This is the second video in our series on using data to project revenue, this time focusing on single tickets.
We've all been there: using the revenue from a past show or exhibit as the budget for a future one.
But how often does that approach lead to accurate projections?
Let me start by asking this:
Have you ever looked at the single ticket revenue from a past show or exhibit and used that as your budget for a future event?
How often does that number end up being close to reality?
Typically, this approach leads to large variances, either up or down, or sometimes, even budgeting more revenue than you have seats available to sell.
The pitfall of using past revenue as a benchmark is that it assumes every show or exhibit is the same, with the same demand.
But we all know that's rarely the case.
Time of year, similar programming in proximity to your event, and changing economic conditions in your community can greatly impact ticket sales.
So, what's the solution?
Building a wholistic single ticket revenue budget based on data.
Instead of starting with revenue, begin by estimating the number of tickets you expect to sell for each program and multiply that by your average ticket price.
Let's illustrate this with an example.
Imagine you anticipate selling 1,500 tickets for your upcoming event at an average price of $30.
That's a projected revenue of $45,000.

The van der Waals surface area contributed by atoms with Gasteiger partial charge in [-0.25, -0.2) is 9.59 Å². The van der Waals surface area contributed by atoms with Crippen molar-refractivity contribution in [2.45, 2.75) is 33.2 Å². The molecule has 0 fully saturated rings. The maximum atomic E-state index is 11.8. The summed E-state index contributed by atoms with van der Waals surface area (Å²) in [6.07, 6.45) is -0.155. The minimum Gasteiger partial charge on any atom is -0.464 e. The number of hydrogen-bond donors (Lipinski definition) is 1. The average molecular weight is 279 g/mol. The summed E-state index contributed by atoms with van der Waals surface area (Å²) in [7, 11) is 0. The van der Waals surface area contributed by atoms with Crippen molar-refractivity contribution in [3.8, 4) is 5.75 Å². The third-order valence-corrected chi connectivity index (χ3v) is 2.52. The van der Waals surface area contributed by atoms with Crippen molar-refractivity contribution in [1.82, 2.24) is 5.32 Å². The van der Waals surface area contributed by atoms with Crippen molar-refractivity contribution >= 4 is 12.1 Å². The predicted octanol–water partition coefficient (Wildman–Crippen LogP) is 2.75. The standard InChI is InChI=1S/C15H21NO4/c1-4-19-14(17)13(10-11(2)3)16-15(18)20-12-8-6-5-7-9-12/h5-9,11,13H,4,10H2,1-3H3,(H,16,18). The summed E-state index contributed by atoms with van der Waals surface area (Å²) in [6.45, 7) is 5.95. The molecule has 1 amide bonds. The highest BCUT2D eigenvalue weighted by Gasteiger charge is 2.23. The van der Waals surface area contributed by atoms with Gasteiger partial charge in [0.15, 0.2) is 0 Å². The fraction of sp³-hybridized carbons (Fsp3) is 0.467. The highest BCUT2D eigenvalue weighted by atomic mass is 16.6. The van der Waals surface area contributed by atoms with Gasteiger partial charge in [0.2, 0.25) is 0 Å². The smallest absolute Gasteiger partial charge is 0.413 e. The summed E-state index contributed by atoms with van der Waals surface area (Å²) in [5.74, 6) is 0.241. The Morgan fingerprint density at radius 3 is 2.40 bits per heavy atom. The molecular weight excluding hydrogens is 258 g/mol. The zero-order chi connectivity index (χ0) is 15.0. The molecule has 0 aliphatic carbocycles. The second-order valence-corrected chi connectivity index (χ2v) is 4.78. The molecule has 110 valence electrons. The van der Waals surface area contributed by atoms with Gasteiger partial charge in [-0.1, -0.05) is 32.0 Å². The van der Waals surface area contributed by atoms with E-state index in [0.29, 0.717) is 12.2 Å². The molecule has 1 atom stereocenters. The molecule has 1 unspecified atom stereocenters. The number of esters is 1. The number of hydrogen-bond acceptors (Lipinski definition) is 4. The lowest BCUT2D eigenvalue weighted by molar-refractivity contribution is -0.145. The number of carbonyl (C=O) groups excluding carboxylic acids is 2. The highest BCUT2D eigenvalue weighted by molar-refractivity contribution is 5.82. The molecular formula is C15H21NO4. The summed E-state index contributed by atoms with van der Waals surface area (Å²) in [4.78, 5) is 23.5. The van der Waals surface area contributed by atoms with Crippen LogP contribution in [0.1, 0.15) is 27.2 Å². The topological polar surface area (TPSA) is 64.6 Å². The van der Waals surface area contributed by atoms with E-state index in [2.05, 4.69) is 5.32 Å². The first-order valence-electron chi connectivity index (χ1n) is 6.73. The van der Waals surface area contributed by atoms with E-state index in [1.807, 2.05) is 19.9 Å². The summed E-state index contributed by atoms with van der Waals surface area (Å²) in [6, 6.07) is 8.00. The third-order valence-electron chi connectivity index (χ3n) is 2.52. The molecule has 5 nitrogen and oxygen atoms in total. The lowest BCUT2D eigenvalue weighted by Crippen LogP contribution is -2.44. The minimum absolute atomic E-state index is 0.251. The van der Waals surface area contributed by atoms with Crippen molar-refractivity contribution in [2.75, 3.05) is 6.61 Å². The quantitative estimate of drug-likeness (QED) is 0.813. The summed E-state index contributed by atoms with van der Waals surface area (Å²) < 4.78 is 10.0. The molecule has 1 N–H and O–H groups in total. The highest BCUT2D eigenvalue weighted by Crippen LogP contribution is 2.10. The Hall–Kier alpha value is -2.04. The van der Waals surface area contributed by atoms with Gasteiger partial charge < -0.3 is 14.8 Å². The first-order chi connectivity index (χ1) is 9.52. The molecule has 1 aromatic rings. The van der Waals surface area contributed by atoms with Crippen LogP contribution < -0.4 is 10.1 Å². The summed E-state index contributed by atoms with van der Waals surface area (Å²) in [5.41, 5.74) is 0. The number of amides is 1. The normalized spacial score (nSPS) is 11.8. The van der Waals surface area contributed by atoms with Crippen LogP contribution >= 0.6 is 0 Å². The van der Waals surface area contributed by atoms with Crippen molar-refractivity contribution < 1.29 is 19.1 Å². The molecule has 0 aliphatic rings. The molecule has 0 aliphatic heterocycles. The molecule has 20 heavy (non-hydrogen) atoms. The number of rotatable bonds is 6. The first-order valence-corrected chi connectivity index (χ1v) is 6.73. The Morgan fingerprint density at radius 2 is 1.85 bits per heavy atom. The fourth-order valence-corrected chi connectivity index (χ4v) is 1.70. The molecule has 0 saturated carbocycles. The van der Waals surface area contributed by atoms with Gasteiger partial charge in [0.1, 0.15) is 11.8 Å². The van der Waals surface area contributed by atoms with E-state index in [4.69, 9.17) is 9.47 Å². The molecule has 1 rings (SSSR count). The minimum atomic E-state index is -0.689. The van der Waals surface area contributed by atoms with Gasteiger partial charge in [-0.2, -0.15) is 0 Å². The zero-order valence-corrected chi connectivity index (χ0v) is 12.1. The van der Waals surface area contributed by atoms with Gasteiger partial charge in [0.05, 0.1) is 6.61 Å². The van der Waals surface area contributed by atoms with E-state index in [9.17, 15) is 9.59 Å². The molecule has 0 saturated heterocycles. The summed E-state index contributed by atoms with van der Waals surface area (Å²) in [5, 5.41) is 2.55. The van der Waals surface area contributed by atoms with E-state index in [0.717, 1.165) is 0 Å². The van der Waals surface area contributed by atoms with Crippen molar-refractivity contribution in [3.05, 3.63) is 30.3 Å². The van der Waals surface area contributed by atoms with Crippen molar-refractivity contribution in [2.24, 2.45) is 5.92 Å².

It's a straightforward approach that aligns your budget with your expectations.
But that’s not the end of the process.
It’s easy to estimate on the high side when you’re looking at individual events in a vacuum.
However, doing this is the fastest way to create an inflated budget for the season.
After you have projected your ticket units for each event, add them up and compare that bottom line number to the total number of tickets sold for that series in prior seasons.
Is the total number of tickets reasonable?
If your projected number of tickets for the season is 5,000, but the most tickets your organization has sold in a single season is 3,000, you need to call a time out and ensure you have the programming and marketing plans to justify the higher number.
Otherwise, revise your individual events down so the bottom-line number is more consistent with recent seasons.
So, here's the key takeaway:
Data-driven projections provide a more accurate foundation for your single ticket revenue budget.
In our next video, we'll delve into specific data sources and strategies to refine your annual fund projections.